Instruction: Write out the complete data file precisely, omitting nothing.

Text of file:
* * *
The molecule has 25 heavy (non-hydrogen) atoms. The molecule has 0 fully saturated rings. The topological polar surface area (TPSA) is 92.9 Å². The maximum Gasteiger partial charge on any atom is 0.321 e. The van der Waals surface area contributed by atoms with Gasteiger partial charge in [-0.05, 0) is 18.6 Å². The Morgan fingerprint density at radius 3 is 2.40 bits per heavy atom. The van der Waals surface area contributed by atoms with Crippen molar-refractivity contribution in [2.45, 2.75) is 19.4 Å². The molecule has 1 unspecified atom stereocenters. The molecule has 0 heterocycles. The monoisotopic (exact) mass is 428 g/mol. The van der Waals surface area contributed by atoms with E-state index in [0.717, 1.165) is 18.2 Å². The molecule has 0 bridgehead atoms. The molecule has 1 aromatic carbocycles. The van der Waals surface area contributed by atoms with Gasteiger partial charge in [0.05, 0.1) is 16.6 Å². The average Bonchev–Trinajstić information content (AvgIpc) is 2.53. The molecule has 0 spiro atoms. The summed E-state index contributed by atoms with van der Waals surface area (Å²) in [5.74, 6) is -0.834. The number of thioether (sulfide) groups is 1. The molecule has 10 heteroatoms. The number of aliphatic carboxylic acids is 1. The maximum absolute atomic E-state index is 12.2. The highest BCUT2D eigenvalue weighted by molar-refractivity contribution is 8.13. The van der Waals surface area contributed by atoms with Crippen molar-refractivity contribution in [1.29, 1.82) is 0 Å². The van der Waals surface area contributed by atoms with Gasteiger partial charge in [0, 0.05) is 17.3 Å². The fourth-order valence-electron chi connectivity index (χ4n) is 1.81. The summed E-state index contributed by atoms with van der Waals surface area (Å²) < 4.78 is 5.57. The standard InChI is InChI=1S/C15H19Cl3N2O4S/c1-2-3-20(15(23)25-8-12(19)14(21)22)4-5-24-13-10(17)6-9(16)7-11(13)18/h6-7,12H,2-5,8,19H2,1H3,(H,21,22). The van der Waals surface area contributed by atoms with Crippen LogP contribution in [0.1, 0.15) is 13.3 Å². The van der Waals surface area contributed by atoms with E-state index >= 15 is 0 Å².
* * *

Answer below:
The molecule has 25 heavy (non-hydrogen) atoms. The molecule has 0 fully saturated rings. The topological polar surface area (TPSA) is 92.9 Å². The maximum Gasteiger partial charge on any atom is 0.321 e. The van der Waals surface area contributed by atoms with Gasteiger partial charge in [-0.05, 0) is 18.6 Å². The Morgan fingerprint density at radius 3 is 2.40 bits per heavy atom. The van der Waals surface area contributed by atoms with Crippen molar-refractivity contribution in [2.45, 2.75) is 19.4 Å². The molecule has 1 unspecified atom stereocenters. The molecule has 0 heterocycles. The monoisotopic (exact) mass is 428 g/mol. The van der Waals surface area contributed by atoms with E-state index in [0.717, 1.165) is 18.2 Å². The molecule has 0 bridgehead atoms. The molecule has 1 aromatic carbocycles. The van der Waals surface area contributed by atoms with Gasteiger partial charge in [0.05, 0.1) is 16.6 Å². The average Bonchev–Trinajstić information content (AvgIpc) is 2.53. The molecule has 0 spiro atoms. The summed E-state index contributed by atoms with van der Waals surface area (Å²) in [5.74, 6) is -0.834. The number of thioether (sulfide) groups is 1. The molecule has 10 heteroatoms. The number of aliphatic carboxylic acids is 1. The maximum absolute atomic E-state index is 12.2. The highest BCUT2D eigenvalue weighted by molar-refractivity contribution is 8.13. The van der Waals surface area contributed by atoms with Crippen molar-refractivity contribution in [1.29, 1.82) is 0 Å². The van der Waals surface area contributed by atoms with Gasteiger partial charge in [0, 0.05) is 17.3 Å². The fourth-order valence-electron chi connectivity index (χ4n) is 1.81. The summed E-state index contributed by atoms with van der Waals surface area (Å²) < 4.78 is 5.57. The standard InChI is InChI=1S/C15H19Cl3N2O4S/c1-2-3-20(15(23)25-8-12(19)14(21)22)4-5-24-13-10(17)6-9(16)7-11(13)18/h6-7,12H,2-5,8,19H2,1H3,(H,21,22). The van der Waals surface area contributed by atoms with Crippen LogP contribution in [0.1, 0.15) is 13.3 Å². The van der Waals surface area contributed by atoms with E-state index >= 15 is 0 Å².